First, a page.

Tag Archives: seed&spark

We’ve launched on Seed&Spark!

by BOB MESSINGER
@bobmessinger01

A few months back, I posted my intentions of switching to the crowdfunding platform Seed&Spark to re-launch my film project. To recap the reasons for my decision:

1. Seed&Spark is a crowdfunding platform strictly for independent film projects.
2. They provide an in-depth Social Media Handbook and other helpful materials.
3. As a selective platform, Seed&Spark does not allow filmmakers to launch an inferior or minimally prepared project.
4. Unlike Kickstarter’s “all-or-nothing” platform, Seed&Spark works on “80%-or-nothing,” noting that “Every indie filmmaker knows how to make that scene work with a little less money…”
5. Seed&Spark has a streaming video distribution platform as well as a partnership with Amex NOW for selected licensed distribution.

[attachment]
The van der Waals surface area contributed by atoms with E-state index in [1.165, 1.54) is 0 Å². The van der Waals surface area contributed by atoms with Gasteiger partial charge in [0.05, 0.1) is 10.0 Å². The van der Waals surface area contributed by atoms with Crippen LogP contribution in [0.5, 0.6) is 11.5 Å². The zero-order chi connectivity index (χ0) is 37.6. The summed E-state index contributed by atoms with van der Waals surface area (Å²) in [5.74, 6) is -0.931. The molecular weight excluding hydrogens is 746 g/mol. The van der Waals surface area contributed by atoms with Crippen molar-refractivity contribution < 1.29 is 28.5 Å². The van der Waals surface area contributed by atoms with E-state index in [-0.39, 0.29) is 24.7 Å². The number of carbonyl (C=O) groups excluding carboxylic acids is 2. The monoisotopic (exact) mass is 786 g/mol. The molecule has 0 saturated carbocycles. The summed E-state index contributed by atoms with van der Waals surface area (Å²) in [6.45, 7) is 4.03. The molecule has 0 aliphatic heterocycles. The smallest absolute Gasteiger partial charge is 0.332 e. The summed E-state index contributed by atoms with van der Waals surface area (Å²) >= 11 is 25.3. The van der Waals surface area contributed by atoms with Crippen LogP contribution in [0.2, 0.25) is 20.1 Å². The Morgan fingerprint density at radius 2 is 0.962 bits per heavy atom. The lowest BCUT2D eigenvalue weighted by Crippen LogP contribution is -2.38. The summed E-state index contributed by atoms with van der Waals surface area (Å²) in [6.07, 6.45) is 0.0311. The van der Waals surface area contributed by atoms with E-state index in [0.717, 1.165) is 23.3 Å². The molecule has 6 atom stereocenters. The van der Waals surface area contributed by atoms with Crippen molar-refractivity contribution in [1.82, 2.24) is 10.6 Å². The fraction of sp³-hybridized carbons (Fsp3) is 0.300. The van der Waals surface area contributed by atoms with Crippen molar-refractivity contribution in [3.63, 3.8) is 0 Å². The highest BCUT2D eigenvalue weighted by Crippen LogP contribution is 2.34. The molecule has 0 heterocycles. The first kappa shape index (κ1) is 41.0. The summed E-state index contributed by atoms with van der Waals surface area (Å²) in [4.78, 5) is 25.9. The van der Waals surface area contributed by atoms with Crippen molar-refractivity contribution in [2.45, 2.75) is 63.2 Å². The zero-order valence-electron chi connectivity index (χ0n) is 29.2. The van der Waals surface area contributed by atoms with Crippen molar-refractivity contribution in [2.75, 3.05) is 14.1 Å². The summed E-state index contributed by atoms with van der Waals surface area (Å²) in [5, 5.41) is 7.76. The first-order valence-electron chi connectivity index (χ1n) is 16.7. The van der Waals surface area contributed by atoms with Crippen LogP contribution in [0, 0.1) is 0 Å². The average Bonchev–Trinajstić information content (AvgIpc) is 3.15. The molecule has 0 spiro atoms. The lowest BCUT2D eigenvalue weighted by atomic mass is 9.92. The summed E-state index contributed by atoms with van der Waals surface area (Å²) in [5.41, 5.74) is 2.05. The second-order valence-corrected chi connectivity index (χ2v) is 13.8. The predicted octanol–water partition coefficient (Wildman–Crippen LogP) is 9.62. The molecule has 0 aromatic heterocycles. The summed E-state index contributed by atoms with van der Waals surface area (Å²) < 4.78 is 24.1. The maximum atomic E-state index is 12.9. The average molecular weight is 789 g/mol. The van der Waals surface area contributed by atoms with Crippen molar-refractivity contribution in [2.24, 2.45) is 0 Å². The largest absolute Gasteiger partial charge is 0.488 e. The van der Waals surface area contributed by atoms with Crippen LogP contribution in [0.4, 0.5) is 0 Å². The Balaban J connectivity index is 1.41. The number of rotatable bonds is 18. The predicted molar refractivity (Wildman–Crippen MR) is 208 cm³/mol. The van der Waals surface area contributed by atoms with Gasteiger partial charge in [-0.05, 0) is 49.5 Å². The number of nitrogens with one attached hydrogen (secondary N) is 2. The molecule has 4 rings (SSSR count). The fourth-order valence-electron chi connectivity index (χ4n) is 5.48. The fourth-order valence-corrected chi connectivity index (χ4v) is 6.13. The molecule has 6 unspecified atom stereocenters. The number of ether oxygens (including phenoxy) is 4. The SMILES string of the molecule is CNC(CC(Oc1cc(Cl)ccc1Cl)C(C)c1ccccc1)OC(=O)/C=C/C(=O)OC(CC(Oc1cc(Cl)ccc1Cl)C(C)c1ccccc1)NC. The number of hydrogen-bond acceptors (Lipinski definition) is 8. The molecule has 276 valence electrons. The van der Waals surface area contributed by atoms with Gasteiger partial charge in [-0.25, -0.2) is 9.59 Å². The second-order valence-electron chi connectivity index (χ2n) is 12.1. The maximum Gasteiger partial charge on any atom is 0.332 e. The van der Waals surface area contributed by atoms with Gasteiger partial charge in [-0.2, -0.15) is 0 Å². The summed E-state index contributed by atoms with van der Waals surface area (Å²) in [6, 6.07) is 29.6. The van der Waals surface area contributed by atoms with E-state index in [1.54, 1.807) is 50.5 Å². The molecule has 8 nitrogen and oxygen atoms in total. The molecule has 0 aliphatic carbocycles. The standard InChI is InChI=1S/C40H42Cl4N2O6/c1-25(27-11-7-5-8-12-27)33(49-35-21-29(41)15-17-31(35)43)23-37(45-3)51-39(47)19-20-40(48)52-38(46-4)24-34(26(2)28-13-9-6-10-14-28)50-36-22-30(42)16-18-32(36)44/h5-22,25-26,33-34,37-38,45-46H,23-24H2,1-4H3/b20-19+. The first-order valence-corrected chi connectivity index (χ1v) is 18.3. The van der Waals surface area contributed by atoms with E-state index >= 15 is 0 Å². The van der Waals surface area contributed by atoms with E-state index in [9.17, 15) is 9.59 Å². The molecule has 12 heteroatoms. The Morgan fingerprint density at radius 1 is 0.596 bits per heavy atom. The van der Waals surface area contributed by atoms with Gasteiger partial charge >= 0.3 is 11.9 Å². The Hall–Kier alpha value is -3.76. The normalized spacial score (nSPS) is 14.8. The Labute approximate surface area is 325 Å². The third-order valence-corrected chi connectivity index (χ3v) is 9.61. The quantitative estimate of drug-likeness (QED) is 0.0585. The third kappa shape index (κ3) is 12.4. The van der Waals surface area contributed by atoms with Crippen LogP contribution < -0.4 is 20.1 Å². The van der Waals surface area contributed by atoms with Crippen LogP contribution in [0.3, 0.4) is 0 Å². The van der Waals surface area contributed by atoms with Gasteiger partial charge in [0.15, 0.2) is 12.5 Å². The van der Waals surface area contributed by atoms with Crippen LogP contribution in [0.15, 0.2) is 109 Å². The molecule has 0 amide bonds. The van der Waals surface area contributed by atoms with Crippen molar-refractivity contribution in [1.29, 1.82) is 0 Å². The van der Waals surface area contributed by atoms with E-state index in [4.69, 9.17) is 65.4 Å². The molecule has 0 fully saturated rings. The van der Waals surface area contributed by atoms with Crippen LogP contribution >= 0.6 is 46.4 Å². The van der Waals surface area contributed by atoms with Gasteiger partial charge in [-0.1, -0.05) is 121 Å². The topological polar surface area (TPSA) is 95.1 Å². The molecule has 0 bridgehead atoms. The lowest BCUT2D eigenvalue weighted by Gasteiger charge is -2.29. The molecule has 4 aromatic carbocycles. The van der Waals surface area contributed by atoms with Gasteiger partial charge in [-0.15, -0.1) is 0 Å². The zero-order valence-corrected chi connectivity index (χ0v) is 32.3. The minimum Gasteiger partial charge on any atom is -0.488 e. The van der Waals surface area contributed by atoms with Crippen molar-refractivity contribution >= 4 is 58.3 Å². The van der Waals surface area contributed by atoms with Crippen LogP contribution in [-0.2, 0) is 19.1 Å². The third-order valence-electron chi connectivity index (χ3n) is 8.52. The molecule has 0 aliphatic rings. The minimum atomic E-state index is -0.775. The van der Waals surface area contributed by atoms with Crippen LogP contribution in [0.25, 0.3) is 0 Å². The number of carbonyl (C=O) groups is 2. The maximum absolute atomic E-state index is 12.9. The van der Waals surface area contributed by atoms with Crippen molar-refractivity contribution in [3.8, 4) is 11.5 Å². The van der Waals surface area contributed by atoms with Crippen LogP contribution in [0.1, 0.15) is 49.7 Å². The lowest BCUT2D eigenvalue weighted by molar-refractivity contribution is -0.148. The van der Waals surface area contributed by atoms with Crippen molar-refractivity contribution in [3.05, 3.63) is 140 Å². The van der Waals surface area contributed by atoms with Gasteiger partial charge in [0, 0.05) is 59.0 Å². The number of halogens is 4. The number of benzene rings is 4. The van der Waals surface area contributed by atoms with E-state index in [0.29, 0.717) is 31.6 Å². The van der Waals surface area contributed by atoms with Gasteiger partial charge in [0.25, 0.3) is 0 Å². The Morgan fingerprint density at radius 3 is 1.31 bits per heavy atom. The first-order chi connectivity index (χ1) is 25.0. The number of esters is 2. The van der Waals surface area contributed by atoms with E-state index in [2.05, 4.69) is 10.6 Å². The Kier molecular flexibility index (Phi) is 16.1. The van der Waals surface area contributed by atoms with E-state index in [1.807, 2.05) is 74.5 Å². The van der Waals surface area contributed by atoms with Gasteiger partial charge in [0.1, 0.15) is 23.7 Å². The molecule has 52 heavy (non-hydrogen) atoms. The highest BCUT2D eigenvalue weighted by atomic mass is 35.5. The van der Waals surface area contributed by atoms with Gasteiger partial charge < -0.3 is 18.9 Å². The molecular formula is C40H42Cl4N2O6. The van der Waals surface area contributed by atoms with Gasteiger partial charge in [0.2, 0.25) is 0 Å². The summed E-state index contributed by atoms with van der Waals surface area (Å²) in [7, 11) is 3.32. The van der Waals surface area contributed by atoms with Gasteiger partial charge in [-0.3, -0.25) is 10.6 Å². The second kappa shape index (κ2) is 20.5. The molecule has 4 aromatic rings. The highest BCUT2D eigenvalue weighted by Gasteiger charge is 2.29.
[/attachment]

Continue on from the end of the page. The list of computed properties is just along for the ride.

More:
6. Seed&Spark lets filmmakers request non-monetary contributions such as camera, wardrobe and lighting rentals.
7. 70% of films that crowdfund on Seed&Spark get funded, compared to only 40% on Kickstarter.
8. Seed&Spark’s fee is lower than any other crowdfunding site.

Since my initial post, I have spent hours poring over Seed&Spark’s “Awesome Downloads,” which include documents on crowdfunding to build independence, prep and campaign schedule templates, and, of course, their detailed social media handbook.

Well, I did re-launch on Seed&Spark a few days ago, and the experience so far has been even better that I’d anticipated!